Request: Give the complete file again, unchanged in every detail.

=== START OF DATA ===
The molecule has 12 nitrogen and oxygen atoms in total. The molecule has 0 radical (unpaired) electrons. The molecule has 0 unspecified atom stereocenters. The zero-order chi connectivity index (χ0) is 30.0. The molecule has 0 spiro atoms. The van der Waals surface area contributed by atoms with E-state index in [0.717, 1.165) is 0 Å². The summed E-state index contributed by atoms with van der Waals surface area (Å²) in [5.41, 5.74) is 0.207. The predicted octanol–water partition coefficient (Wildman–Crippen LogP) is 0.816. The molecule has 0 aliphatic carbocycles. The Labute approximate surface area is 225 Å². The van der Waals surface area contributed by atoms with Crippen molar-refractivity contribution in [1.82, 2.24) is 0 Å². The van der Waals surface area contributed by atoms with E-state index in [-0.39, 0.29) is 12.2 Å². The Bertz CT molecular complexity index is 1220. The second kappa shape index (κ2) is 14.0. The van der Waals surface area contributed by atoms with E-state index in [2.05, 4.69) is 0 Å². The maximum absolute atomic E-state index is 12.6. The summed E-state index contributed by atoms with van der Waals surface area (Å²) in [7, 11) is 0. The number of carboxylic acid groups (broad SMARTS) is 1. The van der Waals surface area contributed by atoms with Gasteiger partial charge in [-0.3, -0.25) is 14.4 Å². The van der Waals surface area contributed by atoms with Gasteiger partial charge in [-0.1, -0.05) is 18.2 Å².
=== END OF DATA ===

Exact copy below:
The molecule has 12 nitrogen and oxygen atoms in total. The molecule has 0 radical (unpaired) electrons. The molecule has 0 unspecified atom stereocenters. The zero-order chi connectivity index (χ0) is 30.0. The molecule has 0 spiro atoms. The van der Waals surface area contributed by atoms with E-state index in [0.717, 1.165) is 0 Å². The summed E-state index contributed by atoms with van der Waals surface area (Å²) in [5.41, 5.74) is 0.207. The predicted octanol–water partition coefficient (Wildman–Crippen LogP) is 0.816. The molecule has 0 aliphatic carbocycles. The Labute approximate surface area is 225 Å². The van der Waals surface area contributed by atoms with Crippen molar-refractivity contribution in [1.82, 2.24) is 0 Å². The van der Waals surface area contributed by atoms with E-state index in [-0.39, 0.29) is 12.2 Å². The Bertz CT molecular complexity index is 1220. The second kappa shape index (κ2) is 14.0. The van der Waals surface area contributed by atoms with E-state index in [2.05, 4.69) is 0 Å². The maximum absolute atomic E-state index is 12.6. The summed E-state index contributed by atoms with van der Waals surface area (Å²) in [7, 11) is 0. The number of carboxylic acid groups (broad SMARTS) is 1. The van der Waals surface area contributed by atoms with Gasteiger partial charge in [-0.3, -0.25) is 14.4 Å². The van der Waals surface area contributed by atoms with Gasteiger partial charge in [-0.1, -0.05) is 18.2 Å².